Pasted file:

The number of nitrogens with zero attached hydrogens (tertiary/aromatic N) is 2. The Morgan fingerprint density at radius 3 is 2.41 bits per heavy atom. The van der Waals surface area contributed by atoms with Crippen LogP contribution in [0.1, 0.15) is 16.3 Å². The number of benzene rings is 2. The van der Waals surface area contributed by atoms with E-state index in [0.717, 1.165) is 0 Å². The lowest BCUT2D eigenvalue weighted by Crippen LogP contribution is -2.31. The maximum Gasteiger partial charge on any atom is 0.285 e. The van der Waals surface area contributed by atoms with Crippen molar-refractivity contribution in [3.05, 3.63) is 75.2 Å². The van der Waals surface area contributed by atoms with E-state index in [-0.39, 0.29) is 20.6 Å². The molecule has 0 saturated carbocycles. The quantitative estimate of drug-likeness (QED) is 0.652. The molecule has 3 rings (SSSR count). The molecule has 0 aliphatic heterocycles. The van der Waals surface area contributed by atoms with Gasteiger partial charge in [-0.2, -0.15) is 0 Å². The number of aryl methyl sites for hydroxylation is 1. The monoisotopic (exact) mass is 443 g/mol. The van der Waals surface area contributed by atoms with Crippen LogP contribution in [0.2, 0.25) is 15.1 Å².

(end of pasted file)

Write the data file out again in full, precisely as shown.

The number of nitrogens with zero attached hydrogens (tertiary/aromatic N) is 2. The Morgan fingerprint density at radius 3 is 2.41 bits per heavy atom. The van der Waals surface area contributed by atoms with Crippen LogP contribution in [0.1, 0.15) is 16.3 Å². The number of benzene rings is 2. The van der Waals surface area contributed by atoms with E-state index in [0.717, 1.165) is 0 Å². The lowest BCUT2D eigenvalue weighted by Crippen LogP contribution is -2.31. The maximum Gasteiger partial charge on any atom is 0.285 e. The van der Waals surface area contributed by atoms with Crippen molar-refractivity contribution in [3.05, 3.63) is 75.2 Å². The van der Waals surface area contributed by atoms with E-state index in [-0.39, 0.29) is 20.6 Å². The molecule has 0 saturated carbocycles. The quantitative estimate of drug-likeness (QED) is 0.652. The molecule has 3 rings (SSSR count). The molecule has 0 aliphatic heterocycles. The van der Waals surface area contributed by atoms with Gasteiger partial charge in [-0.2, -0.15) is 0 Å². The number of aryl methyl sites for hydroxylation is 1. The monoisotopic (exact) mass is 443 g/mol. The van der Waals surface area contributed by atoms with Crippen LogP contribution in [0.2, 0.25) is 15.1 Å².